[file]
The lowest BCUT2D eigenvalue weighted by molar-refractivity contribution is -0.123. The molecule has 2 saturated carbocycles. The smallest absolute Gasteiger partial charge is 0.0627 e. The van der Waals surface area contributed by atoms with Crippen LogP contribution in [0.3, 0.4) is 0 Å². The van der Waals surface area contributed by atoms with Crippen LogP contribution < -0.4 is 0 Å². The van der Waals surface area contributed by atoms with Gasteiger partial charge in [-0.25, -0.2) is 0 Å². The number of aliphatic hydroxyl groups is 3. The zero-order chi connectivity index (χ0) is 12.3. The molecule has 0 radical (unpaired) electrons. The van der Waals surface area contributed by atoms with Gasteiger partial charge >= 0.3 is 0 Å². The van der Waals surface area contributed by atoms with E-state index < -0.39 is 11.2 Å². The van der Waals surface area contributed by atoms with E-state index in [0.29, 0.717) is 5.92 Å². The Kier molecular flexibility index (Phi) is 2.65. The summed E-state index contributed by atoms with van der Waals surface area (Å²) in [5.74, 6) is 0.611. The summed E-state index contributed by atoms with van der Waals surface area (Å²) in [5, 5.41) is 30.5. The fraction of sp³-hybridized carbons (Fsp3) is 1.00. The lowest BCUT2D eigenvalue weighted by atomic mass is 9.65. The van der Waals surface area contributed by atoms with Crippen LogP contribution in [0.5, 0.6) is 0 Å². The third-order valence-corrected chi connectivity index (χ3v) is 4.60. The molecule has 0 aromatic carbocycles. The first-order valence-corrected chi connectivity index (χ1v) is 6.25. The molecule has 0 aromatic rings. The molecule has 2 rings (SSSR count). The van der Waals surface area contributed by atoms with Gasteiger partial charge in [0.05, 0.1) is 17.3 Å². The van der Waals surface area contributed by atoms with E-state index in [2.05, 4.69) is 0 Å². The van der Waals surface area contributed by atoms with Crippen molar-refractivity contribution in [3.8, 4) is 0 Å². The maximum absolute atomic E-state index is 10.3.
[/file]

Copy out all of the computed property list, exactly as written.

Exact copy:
The lowest BCUT2D eigenvalue weighted by molar-refractivity contribution is -0.123. The molecule has 2 saturated carbocycles. The smallest absolute Gasteiger partial charge is 0.0627 e. The van der Waals surface area contributed by atoms with Crippen LogP contribution in [0.3, 0.4) is 0 Å². The van der Waals surface area contributed by atoms with Crippen LogP contribution < -0.4 is 0 Å². The van der Waals surface area contributed by atoms with Gasteiger partial charge in [-0.25, -0.2) is 0 Å². The number of aliphatic hydroxyl groups is 3. The zero-order chi connectivity index (χ0) is 12.3. The molecule has 0 radical (unpaired) electrons. The van der Waals surface area contributed by atoms with Gasteiger partial charge >= 0.3 is 0 Å². The van der Waals surface area contributed by atoms with E-state index < -0.39 is 11.2 Å². The van der Waals surface area contributed by atoms with E-state index in [0.29, 0.717) is 5.92 Å². The Kier molecular flexibility index (Phi) is 2.65. The summed E-state index contributed by atoms with van der Waals surface area (Å²) in [5.74, 6) is 0.611. The summed E-state index contributed by atoms with van der Waals surface area (Å²) in [5, 5.41) is 30.5. The fraction of sp³-hybridized carbons (Fsp3) is 1.00. The lowest BCUT2D eigenvalue weighted by atomic mass is 9.65. The van der Waals surface area contributed by atoms with Crippen LogP contribution in [0.5, 0.6) is 0 Å². The third-order valence-corrected chi connectivity index (χ3v) is 4.60. The molecule has 0 aromatic carbocycles. The first-order valence-corrected chi connectivity index (χ1v) is 6.25. The molecule has 0 aromatic rings. The molecule has 2 rings (SSSR count). The van der Waals surface area contributed by atoms with Gasteiger partial charge in [0.05, 0.1) is 17.3 Å². The van der Waals surface area contributed by atoms with E-state index in [2.05, 4.69) is 0 Å². The van der Waals surface area contributed by atoms with Crippen molar-refractivity contribution in [3.8, 4) is 0 Å². The maximum absolute atomic E-state index is 10.3.